Official reprint from UpToDate®
www.uptodate.com ©2017 UpToDate, Inc. and/or its affiliates. All Rights Reserved.

Medline ® Abstract for Reference 6

of 'First-line chemotherapy for advanced (stage III or IV) epithelial ovarian, fallopian tubal, and peritoneal cancer'

A systematic overview of chemotherapy effects in ovarian cancer.
Högberg T, Glimelius B, Nygren P, SBU-group. Swedish Council of Technology Assessment in Health Care
Acta Oncol. 2001;40(2-3):340.
A systematic review of chemotherapy trials in several tumour types was performed by The Swedish Council of Technology Assessment in Health Care (SBU). The procedures for the evaluation of the scientific literature are described separately (Acta Oncol 2001; 40: 155-65). This overview on chemotherapy for epithelial ovarian cancer is based on a total of 176 scientific reports. Five meta-analyses including 17,291 patients, 33 prospective randomised studies including 12,340 patients, 36 prospective studies including 3,593 patients and one retrospective study including 421 patients. The studies include approximately 33,642 patients. The conclusions reached can be summarized into the following points: Radically operated patients with low-risk early ovarian cancer (stage IA or IB non-clear-cell well-differentiated carcinomas or borderline tumours) have a very good prognosis and there is no indication for adjuvant therapy. Radically operated patients with high-risk early ovarian cancer (clear cell carcinomas or FIGO stage IA or IB moderately or poorly differentiated carcinomas or stage IC) have a substantial risk for micrometastatic disease. However, the role of adjuvant chemotherapy is unclear and such therapy should, thus, only be used within clinical trials. The median overall survival for patients with advanced (FIGO stages II-IV) ovarian cancer randomised to paclitaxel/platinum-containing chemotherapy in three large studies ranged between 36-39 months. Compared with historical data, this represents a six to seven times longer median survival time than after surgery only. The probability for long-term survival for patients treated with a paclitaxel/platinum combination is too early to define. In two prospective randomised trials in advanced ovarian cancer, paclitaxel in combination with cisplatin has provided a survival benefit over cyclophosphamide/cisplatin. Based on these trials, paclitaxel/cisplatin is considered to be the standard treatment. This choice of standard therapy might, however, be questioned based on the results of the hitherto largest randomised study in advanced ovarian cancer, ICON3, which is, as yet only available in abstract form. It compared paclitaxel/carboplatin with carboplatin only or a platinum combination (cyclophosphamide/doxorubicin/cisplatin). There were no statistically significant differences in progression-free or overall survival. The drug regimen in the control arms of the previous studies showing superiority of the paclitaxel-cisplatin combination may not have been the optimal non-paclitaxel platinum-containing regimen. Three randomised studies have compared carboplatin/paclitaxel with cisplatin/paclitaxel. All three are hitherto only published as abstracts with short follow-up precluding survival analyses. None of them shows any difference in response rates. All three show less toxicity and one also better quality of life with carboplatin. Thus, there are preliminary data supporting the substitution of cisplatin with carboplatin. Intraperitoneal therapy with cisplatin caused improved survival compared with intravenous therapy in one ramdomised study. Further studies have shown trends to better survival and longer progression-free interval with intraperitoneal therapy. The accrual to studies on intraperitoneal chemotherapy has been poor reflecting that it is a cumbersome and not easily accepted treatment. In advanced ovarian cancer, noconvincing advantage has been shown from more dose-intensive chemotherapy, without cytokines or bone marrow stem cell support, compared with standard doses. High response rates are achieved with high-dose chemotherapy with stem cell support in the salvage situation but response duration is short. Phase III studies evaluating high-dose chemotherapy in the first-line situation are ongoing. Until supportive controlled clinical trials are presented, high-dose chemotherapy should be confined to clinical trials. Tumour response is frequently observed on re-treatment with the same drugs as given first-line in patients sensitive to first-line platinum-based chemotherapy with a long progression-free interval. Thus, in these patients treatment with a platinum/paclitaxel combination might be recommended. albeit based on limited data. In patients resistant to first-line therapy, a number of single agents induce tumour responses in the range of 10-30%. The literature does not permit general treatment recommendations in these patients, which are recommended to be included in controlled clinical trials.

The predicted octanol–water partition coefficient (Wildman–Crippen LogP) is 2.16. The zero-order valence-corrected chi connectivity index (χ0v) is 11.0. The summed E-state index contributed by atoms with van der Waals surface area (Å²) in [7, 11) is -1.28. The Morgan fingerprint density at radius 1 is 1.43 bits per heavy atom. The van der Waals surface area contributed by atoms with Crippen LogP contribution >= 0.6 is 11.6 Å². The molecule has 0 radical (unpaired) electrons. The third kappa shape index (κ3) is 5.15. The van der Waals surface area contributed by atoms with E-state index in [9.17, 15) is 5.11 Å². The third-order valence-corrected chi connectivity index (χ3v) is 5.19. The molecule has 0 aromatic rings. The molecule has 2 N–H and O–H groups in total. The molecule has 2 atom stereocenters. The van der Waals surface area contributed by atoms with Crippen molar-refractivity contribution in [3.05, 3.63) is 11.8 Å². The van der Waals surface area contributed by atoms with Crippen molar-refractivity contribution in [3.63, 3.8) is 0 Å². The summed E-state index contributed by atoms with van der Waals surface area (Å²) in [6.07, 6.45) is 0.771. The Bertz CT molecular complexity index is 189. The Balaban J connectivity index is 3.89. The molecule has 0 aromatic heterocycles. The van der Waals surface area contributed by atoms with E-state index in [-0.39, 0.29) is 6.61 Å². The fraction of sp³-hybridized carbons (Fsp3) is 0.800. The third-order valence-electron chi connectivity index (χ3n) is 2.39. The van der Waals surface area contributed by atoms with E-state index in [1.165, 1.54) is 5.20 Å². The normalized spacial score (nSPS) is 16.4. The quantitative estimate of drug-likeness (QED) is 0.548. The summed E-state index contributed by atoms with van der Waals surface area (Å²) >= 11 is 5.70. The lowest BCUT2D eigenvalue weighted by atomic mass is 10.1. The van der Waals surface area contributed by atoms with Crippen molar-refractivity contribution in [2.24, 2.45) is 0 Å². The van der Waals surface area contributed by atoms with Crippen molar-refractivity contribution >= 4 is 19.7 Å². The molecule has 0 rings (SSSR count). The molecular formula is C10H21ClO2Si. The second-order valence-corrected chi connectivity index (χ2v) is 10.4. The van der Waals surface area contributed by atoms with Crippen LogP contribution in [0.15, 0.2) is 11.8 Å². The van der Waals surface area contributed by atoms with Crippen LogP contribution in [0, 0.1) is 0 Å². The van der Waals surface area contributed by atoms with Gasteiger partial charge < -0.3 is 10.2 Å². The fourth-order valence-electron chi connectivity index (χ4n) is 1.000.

Department of Gynaecological Oncology, University Hospital, Linköping, Sweden. thomas.hogberg@ibk.liu.se